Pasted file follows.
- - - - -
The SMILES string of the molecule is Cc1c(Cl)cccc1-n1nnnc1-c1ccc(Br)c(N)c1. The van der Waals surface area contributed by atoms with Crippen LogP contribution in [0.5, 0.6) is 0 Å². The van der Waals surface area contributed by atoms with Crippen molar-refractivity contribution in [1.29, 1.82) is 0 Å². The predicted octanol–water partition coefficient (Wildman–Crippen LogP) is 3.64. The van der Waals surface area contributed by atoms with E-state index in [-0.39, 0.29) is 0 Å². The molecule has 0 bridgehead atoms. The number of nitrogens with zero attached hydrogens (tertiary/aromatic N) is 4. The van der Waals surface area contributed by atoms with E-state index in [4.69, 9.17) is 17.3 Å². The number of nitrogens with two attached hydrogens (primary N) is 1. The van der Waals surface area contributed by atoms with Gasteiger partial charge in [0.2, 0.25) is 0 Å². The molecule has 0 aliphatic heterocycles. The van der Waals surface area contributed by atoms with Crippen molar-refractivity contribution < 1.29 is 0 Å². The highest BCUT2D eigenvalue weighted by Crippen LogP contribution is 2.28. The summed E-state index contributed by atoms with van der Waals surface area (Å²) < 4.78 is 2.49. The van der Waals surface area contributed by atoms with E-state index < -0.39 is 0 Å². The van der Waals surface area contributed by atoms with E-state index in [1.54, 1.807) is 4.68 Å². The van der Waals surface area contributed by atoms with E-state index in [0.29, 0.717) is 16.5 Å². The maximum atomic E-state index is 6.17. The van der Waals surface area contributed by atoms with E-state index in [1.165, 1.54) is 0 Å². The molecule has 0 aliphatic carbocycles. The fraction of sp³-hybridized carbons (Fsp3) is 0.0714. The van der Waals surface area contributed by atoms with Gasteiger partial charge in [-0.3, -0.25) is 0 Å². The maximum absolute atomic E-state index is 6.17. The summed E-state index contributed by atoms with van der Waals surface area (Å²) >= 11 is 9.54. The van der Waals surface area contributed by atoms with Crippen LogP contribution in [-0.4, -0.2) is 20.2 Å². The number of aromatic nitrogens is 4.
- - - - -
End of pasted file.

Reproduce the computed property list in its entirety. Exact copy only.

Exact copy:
The SMILES string of the molecule is Cc1c(Cl)cccc1-n1nnnc1-c1ccc(Br)c(N)c1. The van der Waals surface area contributed by atoms with Crippen LogP contribution in [0.5, 0.6) is 0 Å². The van der Waals surface area contributed by atoms with Crippen molar-refractivity contribution in [1.29, 1.82) is 0 Å². The predicted octanol–water partition coefficient (Wildman–Crippen LogP) is 3.64. The van der Waals surface area contributed by atoms with E-state index in [-0.39, 0.29) is 0 Å². The molecule has 0 bridgehead atoms. The number of nitrogens with zero attached hydrogens (tertiary/aromatic N) is 4. The van der Waals surface area contributed by atoms with E-state index in [4.69, 9.17) is 17.3 Å². The number of nitrogens with two attached hydrogens (primary N) is 1. The van der Waals surface area contributed by atoms with Gasteiger partial charge in [0.2, 0.25) is 0 Å². The molecule has 0 aliphatic heterocycles. The van der Waals surface area contributed by atoms with Crippen molar-refractivity contribution < 1.29 is 0 Å². The highest BCUT2D eigenvalue weighted by Crippen LogP contribution is 2.28. The summed E-state index contributed by atoms with van der Waals surface area (Å²) < 4.78 is 2.49. The van der Waals surface area contributed by atoms with E-state index < -0.39 is 0 Å². The van der Waals surface area contributed by atoms with E-state index in [1.54, 1.807) is 4.68 Å². The van der Waals surface area contributed by atoms with E-state index in [0.29, 0.717) is 16.5 Å². The maximum atomic E-state index is 6.17. The van der Waals surface area contributed by atoms with E-state index in [1.165, 1.54) is 0 Å². The molecule has 0 aliphatic carbocycles. The fraction of sp³-hybridized carbons (Fsp3) is 0.0714. The van der Waals surface area contributed by atoms with Gasteiger partial charge in [-0.3, -0.25) is 0 Å². The maximum absolute atomic E-state index is 6.17. The summed E-state index contributed by atoms with van der Waals surface area (Å²) >= 11 is 9.54. The van der Waals surface area contributed by atoms with Crippen LogP contribution in [-0.4, -0.2) is 20.2 Å². The number of aromatic nitrogens is 4.